Many will be shocked to see the results of the National Student Survey 2015. Students paying the higher £9,000 tuition fees took part for the very first time this year. As a result of this you would expect a significant decline in student satisfaction levels. Yet, the 300,000 students who took part remain just as satisfied with the time they have spent at university as students were last year.
The new, higher fees were introduced back in 2012. Because most of the respondents to the survey were final year undergraduates this meant that around two-thirds of them have been paying £9,000 for tuition. Therefore the survey indicates that the rise in fees has not altered the level of satisfaction among students, considering the same percentage of students were satisfied with higher education in 2015 as they were in 2014.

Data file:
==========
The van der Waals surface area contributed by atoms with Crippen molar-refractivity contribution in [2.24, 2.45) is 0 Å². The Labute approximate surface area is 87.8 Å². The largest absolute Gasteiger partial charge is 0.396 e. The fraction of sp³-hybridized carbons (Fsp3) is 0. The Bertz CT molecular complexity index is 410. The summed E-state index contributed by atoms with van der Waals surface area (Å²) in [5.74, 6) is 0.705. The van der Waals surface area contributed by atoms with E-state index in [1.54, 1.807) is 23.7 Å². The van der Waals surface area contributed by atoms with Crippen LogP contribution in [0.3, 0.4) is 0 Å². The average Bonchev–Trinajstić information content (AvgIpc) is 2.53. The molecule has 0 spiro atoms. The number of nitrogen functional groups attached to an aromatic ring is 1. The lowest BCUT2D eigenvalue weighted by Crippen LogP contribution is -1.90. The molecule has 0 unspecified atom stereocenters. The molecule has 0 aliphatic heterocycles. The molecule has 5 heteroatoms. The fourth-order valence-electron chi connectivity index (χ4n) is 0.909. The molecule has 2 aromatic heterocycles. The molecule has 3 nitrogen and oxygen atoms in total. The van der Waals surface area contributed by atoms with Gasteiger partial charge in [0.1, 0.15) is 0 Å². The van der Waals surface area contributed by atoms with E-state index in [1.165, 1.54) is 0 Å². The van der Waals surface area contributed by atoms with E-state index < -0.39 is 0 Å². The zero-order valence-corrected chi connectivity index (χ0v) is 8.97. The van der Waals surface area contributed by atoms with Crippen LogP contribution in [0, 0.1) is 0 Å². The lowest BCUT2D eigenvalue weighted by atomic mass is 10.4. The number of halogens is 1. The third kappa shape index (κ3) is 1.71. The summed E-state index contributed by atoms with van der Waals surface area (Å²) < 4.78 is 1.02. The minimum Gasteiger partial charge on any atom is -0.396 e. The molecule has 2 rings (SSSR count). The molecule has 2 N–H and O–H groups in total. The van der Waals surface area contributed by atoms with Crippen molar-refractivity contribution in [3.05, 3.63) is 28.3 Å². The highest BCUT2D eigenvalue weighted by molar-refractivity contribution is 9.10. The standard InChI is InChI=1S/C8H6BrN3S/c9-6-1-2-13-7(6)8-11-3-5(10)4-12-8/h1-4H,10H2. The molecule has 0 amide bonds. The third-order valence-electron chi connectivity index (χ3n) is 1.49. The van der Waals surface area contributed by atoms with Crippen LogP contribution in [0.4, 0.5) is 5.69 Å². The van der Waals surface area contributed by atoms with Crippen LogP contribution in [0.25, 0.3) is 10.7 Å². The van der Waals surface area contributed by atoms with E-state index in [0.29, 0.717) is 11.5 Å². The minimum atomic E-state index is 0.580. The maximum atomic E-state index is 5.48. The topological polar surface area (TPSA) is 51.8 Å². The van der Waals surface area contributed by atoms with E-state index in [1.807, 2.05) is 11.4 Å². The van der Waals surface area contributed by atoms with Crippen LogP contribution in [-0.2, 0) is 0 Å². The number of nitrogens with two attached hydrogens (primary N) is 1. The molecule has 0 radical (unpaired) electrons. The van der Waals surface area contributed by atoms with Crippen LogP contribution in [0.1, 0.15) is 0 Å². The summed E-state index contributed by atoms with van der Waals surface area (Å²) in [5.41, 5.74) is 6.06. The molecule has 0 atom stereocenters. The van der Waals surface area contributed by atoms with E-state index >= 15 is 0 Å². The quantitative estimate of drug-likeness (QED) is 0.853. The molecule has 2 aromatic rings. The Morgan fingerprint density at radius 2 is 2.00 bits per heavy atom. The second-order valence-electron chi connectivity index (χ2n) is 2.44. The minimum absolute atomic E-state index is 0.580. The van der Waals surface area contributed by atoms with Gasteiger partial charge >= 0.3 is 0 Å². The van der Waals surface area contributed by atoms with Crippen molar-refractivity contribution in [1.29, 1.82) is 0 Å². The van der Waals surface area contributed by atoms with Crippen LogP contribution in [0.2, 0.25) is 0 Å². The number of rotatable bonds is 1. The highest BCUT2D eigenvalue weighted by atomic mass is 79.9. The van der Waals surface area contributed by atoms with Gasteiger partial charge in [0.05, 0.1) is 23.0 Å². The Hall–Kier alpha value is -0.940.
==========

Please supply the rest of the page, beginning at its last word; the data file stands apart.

Another shocking revelation which came out of the survey is that the top-scoring universities for satisfaction weren't necessarily the more prestigious Russell Group institutions as you might expect. In fact, more medium-size or campus-based universities came out on top. And this is highly significant!
The reason being, tuition fees are set to rise again in 2017-8. The National Student Survey is likely to play a role in which universities will be allowed to raise their fees. Here's something for you to ponder on: Does this mean that some of the less prestigious UK universities will wind up charging more for tuition than esteemed universities?
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